Research Methodology and Detailed Analytical Methods
This book is a qualitative study with the aim of constructing a theoretical framework to guide subtitle translation in both the academic and practical fields. Building on the review of the main issues in subtitle translation considered in Chap. 2, i.e. to overcome the technical constraints, to maintain the narrative flow and to bridge the cultural gaps and the two theoretical foundations discussed in Chap. 2, i.e. SFL-informed multimodality and semiotic translation, this chapter focuses on the construction of the conceptual framework and the detailed analytical methods that will be used to examine the three metafunctions in subtitle translation. This chapter first introduces the research questions. Then, it moves on to the construction of the conceptual framework and explanations of the detailed analytical methods used in analysing the three metafunctions. Next, it describes how the data were collected. The chapter ends with a summary of the research methodology.
- Chen, Y., & Wang, W. (2016). Relating visual images to subtitle translation in Finding Nemo: A multi-semiotic interplay. Translation & Interpreting: The International Journal of Translation and Interpreting Research, 8(1), 69–85. https://doi.org/10.12807/ti.108201.2016.a05.
- Díaz-Cintas, J., & Remael, A. (2007). Audiovisual translation: Subtitling. Manchester/Kinderhook: St. Jerome Publishing.Google Scholar
- Gorlée, D. L. (1994). Semiotics and the problem of translation: With special reference to the semiotics of Charles S. Peirce. Amsterdam: Rodopi.Google Scholar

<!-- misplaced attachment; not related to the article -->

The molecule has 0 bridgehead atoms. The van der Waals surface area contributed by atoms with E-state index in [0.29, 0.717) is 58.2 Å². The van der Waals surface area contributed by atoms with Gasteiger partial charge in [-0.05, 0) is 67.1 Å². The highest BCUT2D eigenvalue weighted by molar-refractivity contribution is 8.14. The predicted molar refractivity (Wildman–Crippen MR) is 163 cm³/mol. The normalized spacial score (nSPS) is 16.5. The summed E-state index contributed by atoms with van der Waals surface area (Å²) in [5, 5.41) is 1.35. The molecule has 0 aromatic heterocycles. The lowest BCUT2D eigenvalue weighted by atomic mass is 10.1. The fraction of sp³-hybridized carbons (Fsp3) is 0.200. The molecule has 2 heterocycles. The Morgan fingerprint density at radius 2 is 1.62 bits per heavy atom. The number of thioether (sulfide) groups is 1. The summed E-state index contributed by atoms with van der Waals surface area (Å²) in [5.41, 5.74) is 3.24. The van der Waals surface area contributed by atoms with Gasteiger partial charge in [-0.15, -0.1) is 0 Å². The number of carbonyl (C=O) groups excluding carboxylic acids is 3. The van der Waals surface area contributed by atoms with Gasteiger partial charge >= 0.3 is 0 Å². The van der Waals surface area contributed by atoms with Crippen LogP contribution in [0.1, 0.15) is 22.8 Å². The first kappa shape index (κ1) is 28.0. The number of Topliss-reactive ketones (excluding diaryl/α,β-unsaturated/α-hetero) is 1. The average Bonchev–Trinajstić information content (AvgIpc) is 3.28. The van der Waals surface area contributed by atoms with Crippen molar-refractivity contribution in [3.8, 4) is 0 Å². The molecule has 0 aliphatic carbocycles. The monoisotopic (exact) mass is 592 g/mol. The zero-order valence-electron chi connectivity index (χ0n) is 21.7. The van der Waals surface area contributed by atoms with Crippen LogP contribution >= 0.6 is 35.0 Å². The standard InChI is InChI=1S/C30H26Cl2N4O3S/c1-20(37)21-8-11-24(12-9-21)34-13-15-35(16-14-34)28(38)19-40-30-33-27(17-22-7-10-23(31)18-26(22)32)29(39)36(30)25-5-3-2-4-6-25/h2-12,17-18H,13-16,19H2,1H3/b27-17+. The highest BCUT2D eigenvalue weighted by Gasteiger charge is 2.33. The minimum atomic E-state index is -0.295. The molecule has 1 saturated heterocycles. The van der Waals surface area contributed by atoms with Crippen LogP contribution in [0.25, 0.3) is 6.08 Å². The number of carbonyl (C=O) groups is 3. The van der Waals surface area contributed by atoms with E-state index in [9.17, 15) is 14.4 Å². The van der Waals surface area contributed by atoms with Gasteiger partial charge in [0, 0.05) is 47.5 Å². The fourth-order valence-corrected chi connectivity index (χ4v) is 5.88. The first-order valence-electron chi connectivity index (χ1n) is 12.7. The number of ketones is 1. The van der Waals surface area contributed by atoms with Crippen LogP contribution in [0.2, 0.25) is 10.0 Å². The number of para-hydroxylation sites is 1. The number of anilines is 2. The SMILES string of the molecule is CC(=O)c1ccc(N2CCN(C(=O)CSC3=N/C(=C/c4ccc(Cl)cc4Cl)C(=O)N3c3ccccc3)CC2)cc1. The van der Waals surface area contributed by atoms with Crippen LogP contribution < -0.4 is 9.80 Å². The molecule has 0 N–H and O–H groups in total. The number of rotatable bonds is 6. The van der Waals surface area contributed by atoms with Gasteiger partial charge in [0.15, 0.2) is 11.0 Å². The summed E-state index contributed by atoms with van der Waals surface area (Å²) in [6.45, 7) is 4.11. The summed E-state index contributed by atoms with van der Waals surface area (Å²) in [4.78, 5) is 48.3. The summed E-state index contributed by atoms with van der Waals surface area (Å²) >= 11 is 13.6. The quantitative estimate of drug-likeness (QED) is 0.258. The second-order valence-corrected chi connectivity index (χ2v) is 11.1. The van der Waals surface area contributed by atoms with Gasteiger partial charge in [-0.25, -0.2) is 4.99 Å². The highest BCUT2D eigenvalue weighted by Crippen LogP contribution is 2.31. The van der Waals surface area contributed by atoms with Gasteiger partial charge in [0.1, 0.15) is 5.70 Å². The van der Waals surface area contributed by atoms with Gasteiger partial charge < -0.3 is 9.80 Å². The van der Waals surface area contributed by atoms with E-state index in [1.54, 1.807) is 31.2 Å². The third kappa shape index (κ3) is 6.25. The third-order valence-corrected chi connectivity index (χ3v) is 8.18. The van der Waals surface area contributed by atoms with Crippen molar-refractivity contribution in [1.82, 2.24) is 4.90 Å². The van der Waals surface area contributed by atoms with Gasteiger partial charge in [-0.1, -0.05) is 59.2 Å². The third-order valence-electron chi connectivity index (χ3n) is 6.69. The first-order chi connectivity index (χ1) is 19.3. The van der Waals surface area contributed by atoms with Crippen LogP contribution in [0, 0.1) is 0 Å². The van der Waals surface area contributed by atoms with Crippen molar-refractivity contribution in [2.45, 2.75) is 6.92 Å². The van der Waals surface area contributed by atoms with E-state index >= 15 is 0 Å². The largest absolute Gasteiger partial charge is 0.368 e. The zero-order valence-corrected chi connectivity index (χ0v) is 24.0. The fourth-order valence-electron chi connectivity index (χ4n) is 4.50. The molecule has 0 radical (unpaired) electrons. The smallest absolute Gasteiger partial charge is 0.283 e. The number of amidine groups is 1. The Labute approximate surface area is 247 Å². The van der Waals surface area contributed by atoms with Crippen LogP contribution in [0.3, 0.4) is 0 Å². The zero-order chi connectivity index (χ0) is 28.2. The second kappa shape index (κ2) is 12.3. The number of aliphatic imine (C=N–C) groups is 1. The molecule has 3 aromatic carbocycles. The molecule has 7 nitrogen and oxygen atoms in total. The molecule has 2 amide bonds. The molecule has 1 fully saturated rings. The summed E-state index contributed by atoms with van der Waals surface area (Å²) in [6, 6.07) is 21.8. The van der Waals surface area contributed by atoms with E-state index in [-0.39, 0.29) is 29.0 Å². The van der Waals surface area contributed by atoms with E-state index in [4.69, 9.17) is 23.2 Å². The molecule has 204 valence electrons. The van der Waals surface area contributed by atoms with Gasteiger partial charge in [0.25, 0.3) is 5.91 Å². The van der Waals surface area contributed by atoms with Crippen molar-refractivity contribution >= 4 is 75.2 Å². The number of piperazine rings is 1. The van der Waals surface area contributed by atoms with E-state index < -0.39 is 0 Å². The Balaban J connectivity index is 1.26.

- Halliday, M. A. K., & Hasan, R. (1985). Language, context and text: Aspects of language in a social-semiotic perspective. Melbourne: Deakin University Press.Google Scholar
- Halliday, M. A. K. (1994). An introduction to functional grammar (2nd ed.). London/Melbourne/Auckland: Edward Arnold.Google Scholar
- Iedema, R. (2001). Analysing film and television: A social semiotic account of hospital: An unhealthy business. In T. van Leeuwen & C. Jewitt (Eds.), Handbook of visual analysis (pp. 183–204). London/Thousand Oaks/New Delhi: Sage.Google Scholar
- Kress, G., & van Leeuwen, T. (1996). Reading images: The grammar of visual design. London/New York: Routledge.Google Scholar
- Martin, J. R., & Rose, D. (2007). Working with discourse: Meaning beyond the clause (2nd ed.). London/New York: Continuum.Google Scholar
- Monaco, J. (2000). How to read a film: Movies, media, multimedia (3rd ed.). London: Oxford University Press.Google Scholar
- Oumano, E. (1985). Film forum: Thirty-five top filmmakers discuss their craft. New York: St. Martin’s Press.Google Scholar
- Rose, G. (2007). Visual methodologies: An introduction to the interpretation of visual materials (2nd ed.). Los Angeles/London/New Delhi/Singapore/Washington DC: Sage.Google Scholar
- van Leeuwen, T. (1985). Rhythmic structure of the film text. In T. A.van Dijk (Ed.), Discourse and communication—New approaches to the analysis of mass media discourse and communication (pp. 216–232). Berlin/New York: Walter de Cruyter.Google Scholar
- Vinay, J.-P., & Darbelnet, J. (1958). Comparative stylistics of French and English. Paris: Didier.Google Scholar
- Wells, P. (1998). Understanding animation. London: Routledge.Google Scholar